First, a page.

My only real complaint about Teles is that the stupid input cup is the worst thing ever invented in the history of humanity.
posted by The World Famous at 11:19 AM on March 1, 2011 [2 favorites]


I haven't had a problem with mine--but then, I haven't dropped it and totally effed up a cable and the jack like I did with my LP that one time (oops!). What's your particular beef with it?
posted by Maaik at 11:25 AM on March 1, 2011


I think one of those semi-hollow Teles with the humbuckers would give me the rhythm tone I want, but I am on the side who argues that those aren't really Teles.
posted by Ardiril at 12:05 PM on March 1, 2011


My beef with the standard Tele input cup is that it's not held in with screws or anything so it gets loose and the whole cup pulls out of the wood. There are easy and very good replacements (Warmoth, in particular, has a really good one). But pulling on the cord and having the whole input cup assembly come out of the guitar is a uniquely Telecaster experience. The Strat input assembly is ugly as hell but it really works well and it doesn't break everything if your guitar falls over or something like that. A Tele with a Strat input assembly installed where the Tele's input cup is so that the cord goes up toward the strap button would be awesome.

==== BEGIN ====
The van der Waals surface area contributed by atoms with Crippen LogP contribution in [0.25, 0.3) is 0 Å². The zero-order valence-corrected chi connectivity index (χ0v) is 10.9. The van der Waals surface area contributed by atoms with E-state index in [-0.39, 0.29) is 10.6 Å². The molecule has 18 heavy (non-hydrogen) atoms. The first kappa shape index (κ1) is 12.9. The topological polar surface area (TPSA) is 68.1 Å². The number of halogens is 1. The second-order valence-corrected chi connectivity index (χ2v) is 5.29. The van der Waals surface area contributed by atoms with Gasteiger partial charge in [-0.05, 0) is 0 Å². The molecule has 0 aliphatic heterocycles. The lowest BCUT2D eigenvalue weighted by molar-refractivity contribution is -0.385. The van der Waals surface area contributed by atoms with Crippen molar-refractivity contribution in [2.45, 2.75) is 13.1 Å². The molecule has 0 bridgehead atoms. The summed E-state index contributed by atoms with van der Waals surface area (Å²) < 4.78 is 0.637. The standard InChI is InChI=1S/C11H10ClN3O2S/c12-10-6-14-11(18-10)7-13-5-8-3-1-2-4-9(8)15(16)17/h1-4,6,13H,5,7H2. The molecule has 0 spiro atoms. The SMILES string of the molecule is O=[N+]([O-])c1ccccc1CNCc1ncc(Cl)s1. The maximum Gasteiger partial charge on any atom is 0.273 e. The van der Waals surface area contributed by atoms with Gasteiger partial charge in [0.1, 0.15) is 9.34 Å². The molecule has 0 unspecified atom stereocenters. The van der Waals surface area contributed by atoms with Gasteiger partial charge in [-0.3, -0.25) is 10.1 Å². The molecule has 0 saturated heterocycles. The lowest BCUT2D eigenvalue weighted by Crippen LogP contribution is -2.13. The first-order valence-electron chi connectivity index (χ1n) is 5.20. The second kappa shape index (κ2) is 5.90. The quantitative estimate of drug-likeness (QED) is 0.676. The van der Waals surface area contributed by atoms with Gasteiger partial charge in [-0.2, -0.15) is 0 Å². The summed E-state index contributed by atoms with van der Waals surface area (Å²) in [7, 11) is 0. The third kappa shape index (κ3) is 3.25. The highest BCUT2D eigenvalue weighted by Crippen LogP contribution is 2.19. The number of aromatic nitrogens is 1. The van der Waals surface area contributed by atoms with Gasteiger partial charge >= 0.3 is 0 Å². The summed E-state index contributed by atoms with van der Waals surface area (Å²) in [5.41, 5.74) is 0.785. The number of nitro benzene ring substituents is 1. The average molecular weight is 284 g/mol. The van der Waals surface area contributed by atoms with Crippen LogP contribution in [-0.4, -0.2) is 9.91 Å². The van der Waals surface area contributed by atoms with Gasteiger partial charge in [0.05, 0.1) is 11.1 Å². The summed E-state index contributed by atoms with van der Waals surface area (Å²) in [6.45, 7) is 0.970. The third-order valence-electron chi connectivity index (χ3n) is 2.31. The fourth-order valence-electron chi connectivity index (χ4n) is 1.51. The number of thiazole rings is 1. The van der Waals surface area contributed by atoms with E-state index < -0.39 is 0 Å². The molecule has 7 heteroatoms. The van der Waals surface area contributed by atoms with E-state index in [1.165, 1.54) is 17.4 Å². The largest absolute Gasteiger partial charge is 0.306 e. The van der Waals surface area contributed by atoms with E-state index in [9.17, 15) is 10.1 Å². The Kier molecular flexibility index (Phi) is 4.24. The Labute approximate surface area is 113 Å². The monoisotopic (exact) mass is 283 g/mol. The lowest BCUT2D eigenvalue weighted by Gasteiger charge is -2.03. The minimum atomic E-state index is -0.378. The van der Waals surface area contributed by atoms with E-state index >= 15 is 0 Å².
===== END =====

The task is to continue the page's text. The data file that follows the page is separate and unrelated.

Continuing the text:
posted by The World Famous at 12:11 PM on March 1, 2011


Maybe it isn't a "real" Tele, but the 2001 '72 Reissue Tele Thinline I'm using in my profile pic is the best damn guitar I've ever played in my life. It's like a cross between a Strat and a Les Paul-- big chunky distorted rythym tones and lots of clarity on the leads, plus a jangly clean sound. The controls never get in my way like they do on a Strat, and that natural ash body with the white pearloid pickguard is just beautiful. I was a Les Paul guy before I got it, but I hardly pick those up anymore.